Thursday, July 10, 2014

St. George, Old Fortress, Corfu

The Orthodox Church of Saint George, located within the Old Fortress on the island of Corfu, was built during the period when the island was a British Protectorate (1815-1864). From afar it looks like an ancient Greek building; however, it was built in the 19th century. Construction began in 1840 in accordance with the design of the English military architect Anthony Emmett, so that the church could serve the religious needs of the British Garrison stationed in the Old Fortress. It belongs to the so-called “Georgian” style, a neo-classical architectural movement already prevalent in England during the period.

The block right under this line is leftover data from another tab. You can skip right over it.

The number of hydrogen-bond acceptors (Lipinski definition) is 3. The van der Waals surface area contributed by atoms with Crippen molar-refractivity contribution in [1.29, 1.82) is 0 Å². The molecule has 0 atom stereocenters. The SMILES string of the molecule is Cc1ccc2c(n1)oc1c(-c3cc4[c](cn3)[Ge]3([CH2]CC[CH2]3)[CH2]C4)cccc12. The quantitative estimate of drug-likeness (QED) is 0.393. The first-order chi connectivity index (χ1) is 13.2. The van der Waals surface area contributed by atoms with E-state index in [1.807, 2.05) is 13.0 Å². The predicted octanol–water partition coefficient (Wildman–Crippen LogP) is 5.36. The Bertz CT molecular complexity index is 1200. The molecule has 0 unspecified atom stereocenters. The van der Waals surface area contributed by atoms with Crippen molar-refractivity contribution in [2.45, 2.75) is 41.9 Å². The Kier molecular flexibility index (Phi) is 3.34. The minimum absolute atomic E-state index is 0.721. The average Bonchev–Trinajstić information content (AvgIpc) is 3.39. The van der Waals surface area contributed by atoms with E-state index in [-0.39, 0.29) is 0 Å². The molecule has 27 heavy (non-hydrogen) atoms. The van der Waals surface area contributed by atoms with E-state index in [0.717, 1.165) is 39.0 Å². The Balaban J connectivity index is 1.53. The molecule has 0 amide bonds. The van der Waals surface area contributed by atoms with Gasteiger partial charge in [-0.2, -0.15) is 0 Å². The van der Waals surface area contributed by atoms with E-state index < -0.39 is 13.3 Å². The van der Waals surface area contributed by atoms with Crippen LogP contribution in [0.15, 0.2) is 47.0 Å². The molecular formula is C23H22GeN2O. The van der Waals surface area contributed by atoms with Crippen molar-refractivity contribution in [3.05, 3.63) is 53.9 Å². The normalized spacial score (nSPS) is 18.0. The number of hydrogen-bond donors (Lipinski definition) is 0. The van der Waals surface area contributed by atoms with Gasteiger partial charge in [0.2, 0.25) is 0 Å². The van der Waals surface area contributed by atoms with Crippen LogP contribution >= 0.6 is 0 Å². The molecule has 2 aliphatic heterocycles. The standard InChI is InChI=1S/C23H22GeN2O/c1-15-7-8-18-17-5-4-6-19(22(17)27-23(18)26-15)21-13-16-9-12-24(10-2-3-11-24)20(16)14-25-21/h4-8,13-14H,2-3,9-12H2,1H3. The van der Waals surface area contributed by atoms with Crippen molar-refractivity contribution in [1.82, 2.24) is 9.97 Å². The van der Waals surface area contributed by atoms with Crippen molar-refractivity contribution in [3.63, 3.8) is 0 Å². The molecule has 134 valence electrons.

The structure of the church interior was originally divided into three sections by two rows of cast-iron columbs supporting a gallery, which ran round three sides of the building (Pi-shaped). It has been altered due to destruction suffered during the Second World War, and today it is single-aisled.

When the British withdrew from the Heptanese following the Union with Greece (May 21, 1864), the hitherto Anglican church was converted into an Orthodox place of worship. In 1864, the well-known Corfiot Voulgaris family donated to Saint George the stone iconostasis of Saint Spyridon, of which church it was the founder, with all its icons, attributed to the great 17th century painter Emmanouil Tzanes. Today, the Divine Liturgy is performed twice a year; temporary exhibitions as well as musical and other events are also held in the church. 

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